On Alcatraz Island, students from Princeton University peered across the San Francisco skyline from a solar rooftop. Their visit to the historic prison’s electricity microgrid was one stop on a spring break trip to see emerging energy technologies, part of a new course on energy innovation and entrepreneurship.
“Before this class I didn't even know what the energy sector looked like,” said Diego Fierros, a senior studying mechanical and aerospace engineering. “It was a giant engineering conglomerate.”
The optional trip took five of the 17 students in the class to the front lines of Silicon Valley, from startups and incubators to multi-million-dollar solar and battery companies, including Tesla and SunRun, to see up close how entrepreneurs are commercializing new energy technologies.
On Alcatraz, the students saw the microgrid that powers the island, composed of solar panels and batteries. The ability to use solar energy to support most of the island’s operations, despite periodic cloudiness and nightly darkness, reflects decades of improvements in battery cost and technology, said Darren Hammell, the president and CEO of Princeton Power Systems. Hammell is teaching the course as part of his tenure as a Gerhard R. Andlinger Visiting Fellow in Energy and the Environment.
Hammell had behind the scenes access to the Alcatraz power systems because his company built and deployed the island's microgrid. He founded Princeton Power Systems as an undergraduate at Princeton in 2001 and developed the course this year to bring a business and entrepreneurship perspective to students studying energy technologies.
"It’s important for students to understand not just the engineering aspects of energy projects and technologies, but the policy and economic context,” said Hammell, who will teach the course again in the fall. “They need to be able to assess potential applications, markets and customers, and how a new innovation might be positioned within the existing industry.”
The class centered on companies that build and deploy hardware. According to Hammell, it is especially important for young innovators to gain this perspective because hardware development often comes with long lead times and high upfront capital costs, which can be significant barriers to effectively commercializing useful technologies.
Through case studies on existing companies and via collaborative discussions and presentations on company business models, the students learned many factors that affect how a technology is scaled up. The trip allowed students to use that knowledge in conversations with company executives.
“We were able to ask them questions about why they made certain decisions,” said Erin Redding, a senior in the Woodrow Wilson School of Public and International Affairs also engaged in the environmental studies certificate program. “That was really cool to be able to go from a class project to actually applying that knowledge in conversations with a CEO of a startup.”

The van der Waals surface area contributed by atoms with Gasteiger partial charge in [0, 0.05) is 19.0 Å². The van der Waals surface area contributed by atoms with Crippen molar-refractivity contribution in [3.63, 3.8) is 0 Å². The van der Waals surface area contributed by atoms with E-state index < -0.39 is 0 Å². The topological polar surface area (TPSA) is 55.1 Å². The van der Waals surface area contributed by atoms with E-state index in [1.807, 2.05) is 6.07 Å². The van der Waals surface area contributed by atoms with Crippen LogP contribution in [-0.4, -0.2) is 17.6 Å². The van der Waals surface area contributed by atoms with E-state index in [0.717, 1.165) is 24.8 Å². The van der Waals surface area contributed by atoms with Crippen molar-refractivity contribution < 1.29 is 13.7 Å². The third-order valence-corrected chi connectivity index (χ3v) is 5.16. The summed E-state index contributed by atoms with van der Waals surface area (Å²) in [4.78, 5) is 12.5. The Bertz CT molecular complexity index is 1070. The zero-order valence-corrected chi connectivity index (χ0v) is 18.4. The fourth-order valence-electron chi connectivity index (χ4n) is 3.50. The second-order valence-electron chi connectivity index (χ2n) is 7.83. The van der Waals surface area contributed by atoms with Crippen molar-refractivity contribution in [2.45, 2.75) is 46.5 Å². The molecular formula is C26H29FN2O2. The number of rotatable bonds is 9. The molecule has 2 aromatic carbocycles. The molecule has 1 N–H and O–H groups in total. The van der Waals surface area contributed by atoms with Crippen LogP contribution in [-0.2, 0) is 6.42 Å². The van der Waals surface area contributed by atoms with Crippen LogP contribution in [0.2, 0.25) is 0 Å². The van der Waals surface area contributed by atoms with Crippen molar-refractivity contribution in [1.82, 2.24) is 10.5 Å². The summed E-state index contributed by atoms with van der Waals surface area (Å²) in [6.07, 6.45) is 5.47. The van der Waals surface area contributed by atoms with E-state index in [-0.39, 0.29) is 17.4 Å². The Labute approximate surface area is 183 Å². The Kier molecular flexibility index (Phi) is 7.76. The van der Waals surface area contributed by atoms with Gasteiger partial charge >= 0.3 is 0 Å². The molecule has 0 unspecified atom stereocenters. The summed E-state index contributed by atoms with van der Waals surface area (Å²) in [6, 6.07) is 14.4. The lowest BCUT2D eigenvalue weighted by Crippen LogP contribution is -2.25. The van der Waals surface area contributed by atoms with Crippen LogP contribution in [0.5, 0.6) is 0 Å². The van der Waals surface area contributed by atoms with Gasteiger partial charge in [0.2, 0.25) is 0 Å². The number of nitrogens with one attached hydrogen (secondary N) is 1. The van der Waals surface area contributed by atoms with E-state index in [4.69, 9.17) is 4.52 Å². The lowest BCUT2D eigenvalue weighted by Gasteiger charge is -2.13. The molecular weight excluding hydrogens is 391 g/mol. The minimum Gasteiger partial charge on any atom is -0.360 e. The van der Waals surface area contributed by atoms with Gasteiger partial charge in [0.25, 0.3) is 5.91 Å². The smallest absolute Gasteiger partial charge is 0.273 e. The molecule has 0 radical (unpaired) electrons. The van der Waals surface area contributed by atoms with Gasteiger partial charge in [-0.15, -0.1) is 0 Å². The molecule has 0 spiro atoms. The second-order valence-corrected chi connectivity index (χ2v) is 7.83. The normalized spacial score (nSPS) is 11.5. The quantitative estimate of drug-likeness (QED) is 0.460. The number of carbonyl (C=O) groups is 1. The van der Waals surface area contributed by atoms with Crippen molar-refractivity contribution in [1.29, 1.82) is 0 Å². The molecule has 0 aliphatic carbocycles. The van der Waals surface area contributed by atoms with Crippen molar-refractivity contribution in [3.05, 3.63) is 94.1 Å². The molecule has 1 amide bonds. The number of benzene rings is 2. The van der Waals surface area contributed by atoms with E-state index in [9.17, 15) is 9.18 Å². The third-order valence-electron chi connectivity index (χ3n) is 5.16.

Redding said that meeting people at the companies showed her different ways to enter the energy field, which had been a challenging question for her as a non-engineer. She said the course and trip catered to a range of majors because of the variety of companies discussed and people met, from a senior member of an engineering team at Tesla to an alumnus who heads energy policy at SunRun.
Harry Lord, a junior studying philosophy, said taking an entrepreneurship class in clean tech helped solidify the business lessons.
“It helps you think about how this is going to work after graduation and how to solve some of the issues we're interested in, [such as] sustainable development,” said Lord, who is pursuing a certificate in entrepreneurship. “Understanding how these companies operate was my motivation for taking the course, and that's really been satisfied.”
The energy studies course, cross-listed with the Keller Center for Innovation in Engineering Education, reflects a key part of the Andlinger Center for Energy and the Environment’s mission of developing long-term solutions to energy and environmental challenges, said Yueh-Lin (Lynn) Loo, director of the Andlinger Center for Energy and the Environment, the Theodora D. ‘78 and William H. Walton III ’74 Professor in Engineering and professor of chemical and biological engineering.
“Creating effective solutions is not only an engineering challenge, but one that must integrate business know-how,” said Loo, who is a co-founder of the energy technology company Andluca Technologies.
Fierros added that the course and trip demonstrated the grit, passion, intellect and business knowledge required to build something from the ground up, an understanding that is hard to acquire from conventional engineering courses.
“Energy Innovation and Entrepreneurship,” ENE/EGR 259, will be offered again in fall 2019 and is open to students of all majors. It is part of Darren Hammell’s two-year tenure as the Gerhard R. Andlinger Visiting Fellow in Energy and the Environment. Read about the experience and research of Andlinger Center Visiting Fellows.